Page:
Avery A. J., Savelyich B. S., Sheikh A., et al. Identifying and establishing consensus on the most important safety features of GP computer systems: e-Delphi study

Primary Care Information Services (PRIMIS), Division of Primary Care, University of Nottingham, The Medical School Queen's Medical Centre, Nottingham, UK.
The Journal of Innovations in Health Informatics 02/2005; 13(1):3-12. DOI: 10.14236/jhi.v13i1.575
Source: PubMed


Our objective was to identify and establish consensus on the most important safety features of GP computer systems, with a particular emphasis on medicines management. We used a two-round electronic Delphi survey, completed by a 21-member multidisciplinary expert panel, all from the UK. The main outcome measure was percentage agreement of the panel members on the importance of the presence of a number of different safety features (presented as clinical statements) on GP computer systems. We found 90% or greater agreement on the importance of 32 (58%) statements. These statements, indicating issues considered to be of considerable importance (rated as important or very important), related to: computerised alerts; the need to avoid spurious alerts; making it difficult to override critical alerts; having audit trails of such overrides; support for safe repeat prescribing; effective computer-user interface; importance of call and recall management; and the need to be able to run safety reports. The high level of agreement among the expert panel members indicates clear themes and priorities that need to be addressed in any further improvement of safety features in primary care computing systems.

Download full-text


Available from: Aziz Sheikh,
  • Source
    • "The toolkit of safety measures identified in this study to date addresses all of these issues. Many are underpinned by the need for accurate and reliable health informatics [25] including electronic health records in general practice and across the primary-secondary interface, good coordination between primary and secondary care and effective multi-professional teams. The use of computerized provider order entry, medication reconciliation and clinicians working with clinical pharmacists to reduce adverse drug events have, for example, been emphasised as patient safety strategies that could be adopted in the US now [21]. "
    [Show abstract] [Hide abstract]
    ABSTRACT: Background The majority of patient contacts occur in general practice but general practice patient safety has been poorly described and under-researched to date compared to hospital settings. Our objective was to produce a set of patient safety tools and indicators that can be used in general practices in any healthcare setting and develop a ‘toolkit’ of feasible patient safety measures for general practices in England. Methods A RAND/UCLA Appropriateness Method exercise was conducted with a panel of international experts in general practice patient safety. Statements were developed from an extensive systematic literature review of patient safety in general practice. We used standard RAND/UCLA Appropriateness Method rating methods to identify necessary items for assessing patient safety in general practice, framed in terms of the Structure-Process-Outcome taxonomy. Items were included in the toolkit if they received an overall panel median score of ≥7 with agreement (no more than two panel members rating the statement outside a 3-point distribution around the median). Results Of 205 identified statements, the panel rated 101 as necessary for assessing the safety of general practices. Of these 101 statements, 73 covered structures or organisational issues, 22 addressed processes and 6 focused on outcomes. Conclusions We developed and tested tools that can lead to interventions to improve safety outcomes in general practice. This paper reports the first attempt to systematically develop a patient safety toolkit for general practice, which has the potential to improve safety, cost effectiveness and patient experience, in any healthcare system.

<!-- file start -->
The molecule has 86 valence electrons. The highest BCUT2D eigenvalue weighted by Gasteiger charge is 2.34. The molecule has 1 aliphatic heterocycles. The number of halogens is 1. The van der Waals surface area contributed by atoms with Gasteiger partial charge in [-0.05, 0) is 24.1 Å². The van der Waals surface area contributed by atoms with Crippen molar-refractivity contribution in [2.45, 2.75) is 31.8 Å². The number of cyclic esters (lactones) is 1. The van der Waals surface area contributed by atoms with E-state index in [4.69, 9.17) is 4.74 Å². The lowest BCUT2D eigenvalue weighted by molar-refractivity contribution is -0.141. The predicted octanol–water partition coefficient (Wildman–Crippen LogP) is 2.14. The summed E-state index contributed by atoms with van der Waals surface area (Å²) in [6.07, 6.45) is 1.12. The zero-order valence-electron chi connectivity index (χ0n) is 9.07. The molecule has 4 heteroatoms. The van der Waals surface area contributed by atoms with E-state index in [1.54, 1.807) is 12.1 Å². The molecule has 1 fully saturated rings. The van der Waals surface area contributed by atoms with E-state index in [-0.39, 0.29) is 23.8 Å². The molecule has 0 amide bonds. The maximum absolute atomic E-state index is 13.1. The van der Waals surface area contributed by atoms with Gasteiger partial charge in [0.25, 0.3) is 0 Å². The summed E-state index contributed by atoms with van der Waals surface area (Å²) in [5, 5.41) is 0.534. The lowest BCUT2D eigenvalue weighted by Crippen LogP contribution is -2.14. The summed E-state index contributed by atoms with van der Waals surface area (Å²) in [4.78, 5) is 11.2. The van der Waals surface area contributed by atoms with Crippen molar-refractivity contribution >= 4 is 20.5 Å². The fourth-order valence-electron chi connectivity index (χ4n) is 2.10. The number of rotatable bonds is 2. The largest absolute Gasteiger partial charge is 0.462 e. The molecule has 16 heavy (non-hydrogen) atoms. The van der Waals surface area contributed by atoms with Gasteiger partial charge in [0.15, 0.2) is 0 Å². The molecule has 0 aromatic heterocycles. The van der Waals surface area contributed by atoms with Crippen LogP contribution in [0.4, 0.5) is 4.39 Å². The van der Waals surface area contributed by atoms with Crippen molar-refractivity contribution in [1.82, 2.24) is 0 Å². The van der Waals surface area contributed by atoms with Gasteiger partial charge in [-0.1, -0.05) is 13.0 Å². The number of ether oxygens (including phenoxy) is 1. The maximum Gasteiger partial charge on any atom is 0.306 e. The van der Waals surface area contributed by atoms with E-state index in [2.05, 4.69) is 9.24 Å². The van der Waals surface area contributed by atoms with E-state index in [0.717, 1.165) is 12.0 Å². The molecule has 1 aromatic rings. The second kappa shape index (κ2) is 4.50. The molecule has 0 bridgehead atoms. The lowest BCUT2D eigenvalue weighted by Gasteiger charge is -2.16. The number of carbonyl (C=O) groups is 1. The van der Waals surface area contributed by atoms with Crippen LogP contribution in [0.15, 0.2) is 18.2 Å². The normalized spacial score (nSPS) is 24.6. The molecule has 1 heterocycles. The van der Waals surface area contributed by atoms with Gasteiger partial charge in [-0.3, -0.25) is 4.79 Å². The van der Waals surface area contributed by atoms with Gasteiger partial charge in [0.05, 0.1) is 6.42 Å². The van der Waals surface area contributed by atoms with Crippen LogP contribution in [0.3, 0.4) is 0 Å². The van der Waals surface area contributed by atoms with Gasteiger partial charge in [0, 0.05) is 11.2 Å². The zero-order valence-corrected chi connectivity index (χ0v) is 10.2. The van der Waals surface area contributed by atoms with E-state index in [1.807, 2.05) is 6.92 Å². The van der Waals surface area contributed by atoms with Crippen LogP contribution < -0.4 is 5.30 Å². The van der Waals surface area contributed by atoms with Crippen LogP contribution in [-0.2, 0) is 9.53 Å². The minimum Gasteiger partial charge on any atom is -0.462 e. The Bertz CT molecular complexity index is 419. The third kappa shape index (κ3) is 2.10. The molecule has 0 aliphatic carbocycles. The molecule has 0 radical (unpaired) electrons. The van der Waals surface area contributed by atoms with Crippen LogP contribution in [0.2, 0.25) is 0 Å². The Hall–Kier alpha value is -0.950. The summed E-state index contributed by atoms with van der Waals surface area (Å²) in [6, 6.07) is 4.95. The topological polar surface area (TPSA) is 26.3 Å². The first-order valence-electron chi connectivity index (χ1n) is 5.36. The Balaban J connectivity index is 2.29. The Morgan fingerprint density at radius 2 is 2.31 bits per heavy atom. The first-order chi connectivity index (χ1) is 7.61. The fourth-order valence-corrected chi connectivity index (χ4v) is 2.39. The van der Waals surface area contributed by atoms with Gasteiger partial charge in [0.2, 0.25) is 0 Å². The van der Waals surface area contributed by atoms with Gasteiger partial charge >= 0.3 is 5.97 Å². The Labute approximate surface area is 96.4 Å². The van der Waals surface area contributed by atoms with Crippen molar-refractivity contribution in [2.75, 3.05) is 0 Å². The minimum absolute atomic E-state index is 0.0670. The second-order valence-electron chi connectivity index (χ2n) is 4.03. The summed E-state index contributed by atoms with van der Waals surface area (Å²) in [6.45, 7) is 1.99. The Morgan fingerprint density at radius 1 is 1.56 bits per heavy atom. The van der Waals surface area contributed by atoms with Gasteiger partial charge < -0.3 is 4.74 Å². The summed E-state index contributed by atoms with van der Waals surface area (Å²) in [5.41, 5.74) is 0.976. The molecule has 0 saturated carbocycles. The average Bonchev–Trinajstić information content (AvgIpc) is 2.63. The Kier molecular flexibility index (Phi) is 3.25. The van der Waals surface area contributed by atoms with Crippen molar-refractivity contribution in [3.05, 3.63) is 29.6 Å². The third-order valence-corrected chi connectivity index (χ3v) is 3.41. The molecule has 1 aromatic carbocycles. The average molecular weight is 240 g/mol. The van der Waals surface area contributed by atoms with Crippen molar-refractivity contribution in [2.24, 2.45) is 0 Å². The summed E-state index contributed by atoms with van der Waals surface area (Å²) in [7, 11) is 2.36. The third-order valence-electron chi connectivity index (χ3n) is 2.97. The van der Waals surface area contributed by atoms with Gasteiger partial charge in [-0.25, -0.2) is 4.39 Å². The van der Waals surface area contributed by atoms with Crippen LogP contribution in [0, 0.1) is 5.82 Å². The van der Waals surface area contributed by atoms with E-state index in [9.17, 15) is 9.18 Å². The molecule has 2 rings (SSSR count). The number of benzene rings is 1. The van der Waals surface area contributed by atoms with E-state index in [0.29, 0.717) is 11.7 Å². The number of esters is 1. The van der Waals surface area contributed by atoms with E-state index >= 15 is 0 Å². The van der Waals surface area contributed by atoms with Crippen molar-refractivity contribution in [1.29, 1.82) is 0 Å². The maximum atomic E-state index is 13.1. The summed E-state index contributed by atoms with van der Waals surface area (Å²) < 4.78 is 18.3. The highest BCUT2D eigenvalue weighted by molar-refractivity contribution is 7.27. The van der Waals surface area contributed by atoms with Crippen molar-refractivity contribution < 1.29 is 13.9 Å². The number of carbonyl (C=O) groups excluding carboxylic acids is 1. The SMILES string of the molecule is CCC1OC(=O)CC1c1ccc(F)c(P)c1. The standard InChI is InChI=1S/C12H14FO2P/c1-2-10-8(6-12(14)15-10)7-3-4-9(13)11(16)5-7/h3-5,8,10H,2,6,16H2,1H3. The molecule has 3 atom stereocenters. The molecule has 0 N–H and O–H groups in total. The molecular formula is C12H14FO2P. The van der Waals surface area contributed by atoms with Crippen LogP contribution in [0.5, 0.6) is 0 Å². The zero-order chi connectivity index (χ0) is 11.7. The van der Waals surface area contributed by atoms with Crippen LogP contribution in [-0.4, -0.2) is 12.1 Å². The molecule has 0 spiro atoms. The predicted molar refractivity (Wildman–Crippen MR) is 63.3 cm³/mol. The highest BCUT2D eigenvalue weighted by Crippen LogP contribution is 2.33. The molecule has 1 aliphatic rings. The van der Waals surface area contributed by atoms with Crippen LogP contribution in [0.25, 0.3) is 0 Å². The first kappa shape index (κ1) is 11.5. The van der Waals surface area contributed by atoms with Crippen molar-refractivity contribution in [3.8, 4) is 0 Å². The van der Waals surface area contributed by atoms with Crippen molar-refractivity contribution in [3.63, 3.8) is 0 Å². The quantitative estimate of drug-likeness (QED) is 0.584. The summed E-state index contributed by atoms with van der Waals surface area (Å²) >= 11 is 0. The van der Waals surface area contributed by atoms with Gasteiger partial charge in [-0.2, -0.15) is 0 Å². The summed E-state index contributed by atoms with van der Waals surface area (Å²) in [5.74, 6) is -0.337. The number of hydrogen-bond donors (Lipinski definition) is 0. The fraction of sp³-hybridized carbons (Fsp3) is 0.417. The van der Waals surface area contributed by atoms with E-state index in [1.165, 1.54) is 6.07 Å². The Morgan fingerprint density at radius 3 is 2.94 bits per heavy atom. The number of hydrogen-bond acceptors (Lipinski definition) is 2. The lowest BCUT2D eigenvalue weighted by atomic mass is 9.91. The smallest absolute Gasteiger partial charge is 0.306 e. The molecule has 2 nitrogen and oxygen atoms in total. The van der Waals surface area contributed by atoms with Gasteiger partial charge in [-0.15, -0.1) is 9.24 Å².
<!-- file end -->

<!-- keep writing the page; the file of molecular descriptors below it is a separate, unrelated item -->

BMC Family Practice 06/2014; 15(1):110. DOI:10.1186/1471-2296-15-110 · 1.67 Impact Factor
  • Source
    • "Previous alert fatigue studies have focused on clinical decision support systems (CDS) and computerized provider order entry (CPOE) systems which aim to improve efficiency and quality of care. These studies have investigated how CDS and CPOE systems alert providers to potential adverse medication events and interactions [3,4], the frequency and factors associated with overriding CPOE alerts [2,5], recommended design approaches for mitigating adverse drug events and alert fatigue [6,7], and unintended consequences of these systems in contributing to information and mis-information overload, role confusion, excessive errors and alert fatigue [8]. In addition to the clinical system messages, HCPs receive public health alerts and advisories, clinical guidelines and updates, and training notifications from professional associations, agencies and organizations [9] and through a system of national, state and local public health communication channels [10]. "
    [Show abstract] [Hide abstract]